Open AccessArticle
CO2-Induced Changes in Wheat Grain Composition: Meta-Analysis and Response Functions
Agronomy 2017, 7(2), 32; doi:10.3390/agronomy7020032 -
Abstract
Elevated carbon dioxide (eCO2) stimulates wheat grain yield, but simultaneously reduces protein/nitrogen (N) concentration. Also, other essential nutrients are subject to change. This study is a synthesis of wheat experiments with eCO2, estimating the effects on N, minerals (B,
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Elevated carbon dioxide (eCO2) stimulates wheat grain yield, but simultaneously reduces protein/nitrogen (N) concentration. Also, other essential nutrients are subject to change. This study is a synthesis of wheat experiments with eCO2, estimating the effects on N, minerals (B, Ca, Cd, Fe, K, Mg, Mn, Na, P, S, Zn), and starch. The analysis was performed by (i) deriving response functions to assess the gradual change in element concentration with increasing CO2 concentration, (ii) meta-analysis to test the average magnitude and significance of observed effects, and (iii) relating CO2 effects on minerals to effects on N and grain yield. Responses ranged from zero to strong negative effects of eCO2 on mineral concentration, with the largest reductions for the nutritionally important elements of N, Fe, S, Zn, and Mg. Together with the positive but small and non-significant effect on starch concentration, the large variation in effects suggests that CO2-induced responses cannot be explained only by a simple dilution model. To explain the observed pattern, uptake and transport mechanisms may have to be considered, along with the link of different elements to N uptake. Our study shows that eCO2 has a significant effect on wheat grain stoichiometry, with implications for human nutrition in a world of rising CO2. Full article
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Open AccessArticle
Development of a Statistical Crop Model to Explain the Relationship between Seed Yield and Phenotypic Diversity within the Brassica napus Genepool
Agronomy 2017, 7(2), 31; doi:10.3390/agronomy7020031 -
Abstract
Plants are extremely versatile organisms that respond to the environment in which they find themselves, but a large part of their development is under genetic regulation. The links between developmental parameters and yield are poorly understood in oilseed rape; understanding this relationship will
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Plants are extremely versatile organisms that respond to the environment in which they find themselves, but a large part of their development is under genetic regulation. The links between developmental parameters and yield are poorly understood in oilseed rape; understanding this relationship will help growers to predict their yields more accurately and breeders to focus on traits that may lead to yield improvements. To determine the relationship between seed yield and other agronomic traits, we investigated the natural variation that already exists with regards to resource allocation in 37 lines of the crop species Brassica napus. Over 130 different traits were assessed; they included seed yield parameters, seed composition, leaf mineral analysis, rates of pod and leaf senescence and plant architecture traits. A stepwise regression analysis was used to model statistically the measured traits with seed yield per plant. Above-ground biomass and protein content together accounted for 94.36% of the recorded variation. The primary raceme area, which was highly correlated with yield parameters (0.65), provides an early indicator of potential yield. The pod and leaf photosynthetic and senescence parameters measured had only a limited influence on seed yield and were not correlated with each other, indicating that reproductive development is not necessarily driving the senescence process within field-grown B. napus. Assessing the diversity that exists within the B. napus gene pool has highlighted architectural, seed and mineral composition traits that should be targeted in breeding programmes through the development of linked markers to improve crop yields. Full article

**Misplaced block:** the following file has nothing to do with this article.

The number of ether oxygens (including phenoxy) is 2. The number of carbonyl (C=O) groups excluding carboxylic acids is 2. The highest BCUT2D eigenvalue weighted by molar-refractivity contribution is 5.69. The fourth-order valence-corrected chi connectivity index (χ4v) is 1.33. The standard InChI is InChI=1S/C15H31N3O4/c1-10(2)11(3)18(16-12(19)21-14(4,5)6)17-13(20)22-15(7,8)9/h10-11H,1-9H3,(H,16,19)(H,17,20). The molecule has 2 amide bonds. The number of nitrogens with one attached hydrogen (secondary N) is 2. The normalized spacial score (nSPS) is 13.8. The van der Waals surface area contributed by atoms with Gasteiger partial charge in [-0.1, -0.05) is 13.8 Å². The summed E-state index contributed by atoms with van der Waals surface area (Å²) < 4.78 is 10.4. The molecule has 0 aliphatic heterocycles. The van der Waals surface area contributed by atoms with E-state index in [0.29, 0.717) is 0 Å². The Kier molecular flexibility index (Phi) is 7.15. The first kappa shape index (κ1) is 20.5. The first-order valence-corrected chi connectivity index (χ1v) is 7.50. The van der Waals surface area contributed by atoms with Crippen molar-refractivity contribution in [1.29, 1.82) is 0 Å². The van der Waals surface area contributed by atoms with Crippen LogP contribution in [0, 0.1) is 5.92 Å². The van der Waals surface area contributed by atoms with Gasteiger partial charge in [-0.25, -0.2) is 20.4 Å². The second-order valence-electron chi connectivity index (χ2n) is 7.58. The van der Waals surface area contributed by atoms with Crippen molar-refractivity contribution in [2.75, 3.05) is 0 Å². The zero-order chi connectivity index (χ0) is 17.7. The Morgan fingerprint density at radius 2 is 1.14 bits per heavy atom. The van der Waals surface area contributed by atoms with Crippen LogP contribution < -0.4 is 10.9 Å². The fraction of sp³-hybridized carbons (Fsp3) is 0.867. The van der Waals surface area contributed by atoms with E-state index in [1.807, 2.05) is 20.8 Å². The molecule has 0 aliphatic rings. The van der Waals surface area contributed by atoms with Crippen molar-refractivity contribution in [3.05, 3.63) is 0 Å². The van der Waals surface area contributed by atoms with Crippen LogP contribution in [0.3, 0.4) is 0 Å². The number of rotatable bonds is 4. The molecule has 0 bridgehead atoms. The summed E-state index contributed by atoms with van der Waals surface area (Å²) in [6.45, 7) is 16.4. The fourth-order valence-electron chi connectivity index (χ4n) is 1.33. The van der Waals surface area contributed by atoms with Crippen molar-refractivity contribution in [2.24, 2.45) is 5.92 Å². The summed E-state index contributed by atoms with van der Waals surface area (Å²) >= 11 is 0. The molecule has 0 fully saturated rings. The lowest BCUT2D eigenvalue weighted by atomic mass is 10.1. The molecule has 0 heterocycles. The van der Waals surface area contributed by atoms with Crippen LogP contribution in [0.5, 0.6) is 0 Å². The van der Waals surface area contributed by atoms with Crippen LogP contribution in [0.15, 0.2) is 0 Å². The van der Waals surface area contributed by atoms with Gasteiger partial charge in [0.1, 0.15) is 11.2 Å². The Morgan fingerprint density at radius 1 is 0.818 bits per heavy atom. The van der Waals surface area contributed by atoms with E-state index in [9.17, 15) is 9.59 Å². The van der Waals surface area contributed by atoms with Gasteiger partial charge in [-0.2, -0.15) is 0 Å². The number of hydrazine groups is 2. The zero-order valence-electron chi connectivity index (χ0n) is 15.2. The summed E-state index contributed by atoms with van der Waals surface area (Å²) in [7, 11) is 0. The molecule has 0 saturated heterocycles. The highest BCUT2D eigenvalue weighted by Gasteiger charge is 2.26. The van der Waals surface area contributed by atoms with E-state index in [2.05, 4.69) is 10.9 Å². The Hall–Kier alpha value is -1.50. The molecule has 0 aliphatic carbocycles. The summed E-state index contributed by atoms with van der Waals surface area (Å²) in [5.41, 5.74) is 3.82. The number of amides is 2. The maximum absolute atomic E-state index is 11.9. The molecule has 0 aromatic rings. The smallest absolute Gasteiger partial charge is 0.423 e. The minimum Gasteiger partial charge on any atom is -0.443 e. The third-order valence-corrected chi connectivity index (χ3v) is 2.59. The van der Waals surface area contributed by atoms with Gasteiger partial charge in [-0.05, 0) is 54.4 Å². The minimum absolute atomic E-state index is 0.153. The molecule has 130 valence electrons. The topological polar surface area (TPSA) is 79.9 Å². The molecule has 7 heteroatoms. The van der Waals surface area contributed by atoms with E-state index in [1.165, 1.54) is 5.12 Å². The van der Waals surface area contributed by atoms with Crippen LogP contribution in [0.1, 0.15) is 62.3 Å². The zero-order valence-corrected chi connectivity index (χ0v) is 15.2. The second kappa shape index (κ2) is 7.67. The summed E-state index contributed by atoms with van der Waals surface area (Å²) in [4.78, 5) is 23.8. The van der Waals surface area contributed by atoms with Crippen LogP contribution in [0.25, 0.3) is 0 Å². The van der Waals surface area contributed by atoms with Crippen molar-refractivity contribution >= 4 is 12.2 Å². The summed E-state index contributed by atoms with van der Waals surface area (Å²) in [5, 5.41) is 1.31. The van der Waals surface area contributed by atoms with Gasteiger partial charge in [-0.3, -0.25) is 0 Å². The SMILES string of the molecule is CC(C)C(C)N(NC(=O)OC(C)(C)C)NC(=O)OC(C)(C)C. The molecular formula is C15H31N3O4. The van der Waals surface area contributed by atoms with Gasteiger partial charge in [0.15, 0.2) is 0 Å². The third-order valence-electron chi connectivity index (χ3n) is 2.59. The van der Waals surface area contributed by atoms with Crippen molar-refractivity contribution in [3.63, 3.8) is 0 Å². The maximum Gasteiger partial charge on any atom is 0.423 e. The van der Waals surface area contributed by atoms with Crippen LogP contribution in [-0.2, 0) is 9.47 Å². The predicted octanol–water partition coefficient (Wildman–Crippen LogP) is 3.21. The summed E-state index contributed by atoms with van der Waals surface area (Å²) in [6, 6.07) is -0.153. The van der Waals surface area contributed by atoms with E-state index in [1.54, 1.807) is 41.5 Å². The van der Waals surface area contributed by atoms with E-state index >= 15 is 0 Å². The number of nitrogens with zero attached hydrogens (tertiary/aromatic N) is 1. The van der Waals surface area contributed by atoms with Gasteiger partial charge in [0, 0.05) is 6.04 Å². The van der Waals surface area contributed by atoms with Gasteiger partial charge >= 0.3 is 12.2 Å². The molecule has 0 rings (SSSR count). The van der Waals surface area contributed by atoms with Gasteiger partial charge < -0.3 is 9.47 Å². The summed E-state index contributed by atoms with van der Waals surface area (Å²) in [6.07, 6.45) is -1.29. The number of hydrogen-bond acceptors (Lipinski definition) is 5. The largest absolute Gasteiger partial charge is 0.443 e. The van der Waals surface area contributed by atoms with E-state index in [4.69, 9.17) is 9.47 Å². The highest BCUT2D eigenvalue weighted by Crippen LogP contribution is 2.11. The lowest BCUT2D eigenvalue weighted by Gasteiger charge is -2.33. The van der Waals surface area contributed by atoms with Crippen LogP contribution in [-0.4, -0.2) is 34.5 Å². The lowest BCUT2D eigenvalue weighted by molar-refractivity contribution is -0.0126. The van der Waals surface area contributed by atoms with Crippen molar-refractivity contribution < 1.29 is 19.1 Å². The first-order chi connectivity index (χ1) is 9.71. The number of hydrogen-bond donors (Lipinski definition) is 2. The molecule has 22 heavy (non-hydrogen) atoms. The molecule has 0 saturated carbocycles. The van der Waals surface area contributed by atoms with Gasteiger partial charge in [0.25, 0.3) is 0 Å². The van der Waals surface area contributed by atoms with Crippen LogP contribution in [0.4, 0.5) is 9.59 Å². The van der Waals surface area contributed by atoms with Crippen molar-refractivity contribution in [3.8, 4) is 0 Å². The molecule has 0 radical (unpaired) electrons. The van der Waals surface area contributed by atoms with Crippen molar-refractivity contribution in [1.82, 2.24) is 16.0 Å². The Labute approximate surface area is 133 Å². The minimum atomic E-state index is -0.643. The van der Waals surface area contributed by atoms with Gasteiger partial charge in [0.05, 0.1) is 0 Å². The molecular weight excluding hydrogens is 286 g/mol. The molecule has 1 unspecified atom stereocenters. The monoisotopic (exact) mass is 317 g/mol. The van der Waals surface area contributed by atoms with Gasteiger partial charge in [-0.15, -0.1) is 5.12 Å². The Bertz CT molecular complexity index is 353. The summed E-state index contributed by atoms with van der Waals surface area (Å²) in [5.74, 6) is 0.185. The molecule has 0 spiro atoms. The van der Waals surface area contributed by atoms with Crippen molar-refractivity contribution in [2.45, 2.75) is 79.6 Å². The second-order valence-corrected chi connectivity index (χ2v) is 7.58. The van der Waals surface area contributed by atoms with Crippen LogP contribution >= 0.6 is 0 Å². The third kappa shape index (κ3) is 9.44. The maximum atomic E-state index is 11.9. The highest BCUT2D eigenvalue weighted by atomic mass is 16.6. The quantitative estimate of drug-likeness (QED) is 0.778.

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Open AccessArticle
Efficient Partitioning of Assimilates in Stress-Tolerant Groundnut Genotypes under High-Temperature Stress
Agronomy 2017, 7(2), 30; doi:10.3390/agronomy7020030 -
Abstract
Groundnut (Arachis hypogaea L.) genotypes were assessed for pod yield and physiological parameters under heat-stress and non-stress environments. The air temperatures under heat-stress environments were 35 °C and above during flowering, and below 35 °C in non-stress environments. Variability was significant for
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Groundnut (Arachis hypogaea L.) genotypes were assessed for pod yield and physiological parameters under heat-stress and non-stress environments. The air temperatures under heat-stress environments were 35 °C and above during flowering, and below 35 °C in non-stress environments. Variability was significant for pod yield and physiological parameters among the genotypes under heat stress. A pod yield reduction of 1.5% to 43.2% was observed under heat-stress environments. However, in heat-tolerant genotypes, either stable or increased pod yield was recorded under high-temperature stress. GJG 31, ICGV 87846, ICGV 03057, ICGV 07038 and GG 20 showed an increase in pod yield by 9.0% to 47.0% at high temperatures, with a 0.65% to 3.6% increase in pod growth rate, while ICGV 06420, ICGV 87128, ICGV 97182, TCGS 1043 and ICGV 03042 are stable for pod yield and recorded a 0.25% to 3.1% increase in pod growth rate. Pod yield, hundred-seed weight, and pod growth rate under heat stress can be used as criteria for selection of heat stress tolerant-genotypes. Based on stress tolerance indices and pod yield performance, ICGVs 07246, 07012, 06039, 06040, 03042, 07038 and 06424 were identified as heat-tolerant genotypes. Full article